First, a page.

Wednesday, March 01, 2017 by JD Heyes
Donald Trump descended the staircase at his Trump Towers in New York City in July 2015 to declare his candidacy for the Republican presidential nomination. He was the first and most vocal of the 17 GOP candidates to promise he would faithfully enforce all immigration laws while pledging to also build a wall along the entire U.S.-Mexico border, as a way of reducing human and drug smuggling and trafficking.
No sooner than he was inaugurated, the 45th president signed executive orders directing border authorities under the Department of Homeland Security to enforce immigration law as written, which is already having a dramatic effect on reducing illegal crossings.
Now, Trump is moving on his campaign pledge to build the border wall. According to a filing by the administration at the Federal Business Opportunities web site, DHS is soliciting contractors to come up with “several prototype wall structures in the vicinity of the United States border with Mexico.” (RELATED: Police illegally detain, assault, and stun woman with TASER at domestic checkpoint)
Additionally, according to the filing announcement, “procurement will be conducted in two phases, the first requiring vendors to submit a concept paper of their prototype(s) by March 10, 2017, which will result in the evaluation and down select of offerors by March 20, 2017. The second phase will require the down select of phase 1 offerors to submit proposals in response to the full RFP by March 24, 2017, which will include price.”
The administration says it expects to make “multiple awards” to contractors by mid-April, meaning the White House is moving quickly on the president’s pledge.
While Trump’s border wall has been controversial since he proposed it, the fact is there are already sections of the U.S.-Mexico border that have been secured with walls and two-tiered fencing. And while Border Patrol officials note that nothing is 100 percent effective, sectors that include structurally sound barriers see far less illegal border crossings and drug trafficking. (Related: Keep current with developments in with border security.)
And there is this: In 2006 the GOP-controlled Congress and President George W. Bush passed legislation known as the Secure Fence Act, which called for the construction of a border fence all along the 2,500-plus mile border. At the time Bush said, “This bill will help protect the American people. This bill will make our borders more secure. It is an important step toward immigration reform.”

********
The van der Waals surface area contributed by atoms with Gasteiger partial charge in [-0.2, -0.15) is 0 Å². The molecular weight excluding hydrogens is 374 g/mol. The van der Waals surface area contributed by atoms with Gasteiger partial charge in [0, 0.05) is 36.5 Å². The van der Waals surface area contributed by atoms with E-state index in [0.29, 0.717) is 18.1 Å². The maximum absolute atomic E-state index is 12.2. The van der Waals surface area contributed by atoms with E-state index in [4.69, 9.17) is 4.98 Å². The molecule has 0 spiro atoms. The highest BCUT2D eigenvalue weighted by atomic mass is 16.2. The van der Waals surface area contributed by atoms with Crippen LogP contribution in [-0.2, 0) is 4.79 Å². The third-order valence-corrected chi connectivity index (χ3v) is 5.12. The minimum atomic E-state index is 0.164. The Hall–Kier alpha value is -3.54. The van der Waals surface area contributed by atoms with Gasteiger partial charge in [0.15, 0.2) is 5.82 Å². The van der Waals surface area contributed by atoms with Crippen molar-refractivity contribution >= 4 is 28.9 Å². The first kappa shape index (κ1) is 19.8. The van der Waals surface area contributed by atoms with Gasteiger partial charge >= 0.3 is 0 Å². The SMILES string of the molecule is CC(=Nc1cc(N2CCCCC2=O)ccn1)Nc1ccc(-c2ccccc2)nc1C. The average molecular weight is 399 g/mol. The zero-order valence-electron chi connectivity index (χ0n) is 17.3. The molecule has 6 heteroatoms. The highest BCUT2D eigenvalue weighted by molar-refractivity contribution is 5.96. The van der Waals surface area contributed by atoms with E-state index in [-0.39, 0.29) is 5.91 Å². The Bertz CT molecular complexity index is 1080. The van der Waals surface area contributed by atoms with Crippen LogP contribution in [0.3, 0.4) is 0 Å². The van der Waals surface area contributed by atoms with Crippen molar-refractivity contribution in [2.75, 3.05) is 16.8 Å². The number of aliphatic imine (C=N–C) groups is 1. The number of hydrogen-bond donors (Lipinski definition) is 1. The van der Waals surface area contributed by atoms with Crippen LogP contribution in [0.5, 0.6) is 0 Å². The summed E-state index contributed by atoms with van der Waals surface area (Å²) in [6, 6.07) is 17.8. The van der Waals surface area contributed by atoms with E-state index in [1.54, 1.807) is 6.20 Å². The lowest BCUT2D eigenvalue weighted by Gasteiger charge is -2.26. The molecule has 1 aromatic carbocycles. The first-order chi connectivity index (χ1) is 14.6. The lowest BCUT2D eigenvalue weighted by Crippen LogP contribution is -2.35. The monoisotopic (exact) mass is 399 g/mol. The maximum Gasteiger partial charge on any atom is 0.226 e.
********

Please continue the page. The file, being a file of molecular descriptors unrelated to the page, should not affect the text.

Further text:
Construction of the fence began but when Democrats took over the House in 2007, they defunded the measure; even though the law was on the books, without appropriating the funds, the fence could not be built.
So Trump’s challenge is two-fold: Convincing enough members of the GOP-controlled Congress to honor the intentions of a former Republican Congress and president, and then provide the funding for the new wall – which Trump still says Mexico will eventually pay for.
As reported by The National Sentinel, Trump telegraphed the government’s solicitation for the border fence during his speech at the Conservative Political Action Conference in Washington, D.C. last week when he said construction would begin “soon.” (RELATED: ISIS Terrorist To Feds: ‘I Have Jihadist Brothers In Mexico’)
“It’s going to start soon. Way ahead of schedule, way ahead of schedule,” he said.
A spokesman for Customs and Border Protection told Reuters, “Once we get feedback from the vendors, we’ll look at the ones that are most feasible.”
Trump signed his executive order Jan. 21 to begin the process of building the wall – the day after his inauguration. It is estimated to cost around $21 billion, which is higher than the president has said in the past. But given his negotiating chops, I’m confident of two things – the end price will be less, and Mexicans will have paid for it one way or another.
The thing is, a majority of Americans favor Trump’s efforts to enforce immigration law, despite the onslaught of negative media coverage in the mainstream media. In addition, most Americans also support deportations of those living in the U.S. illegally and they overwhelmingly oppose “sanctuary cities,” which provide aid and comfort to illegal aliens, shielding them from federal immigration authorities.
J. D. Heyes is a senior writer for NaturalNews.com and Newstarget.com, and founding editor of The National Sentinel.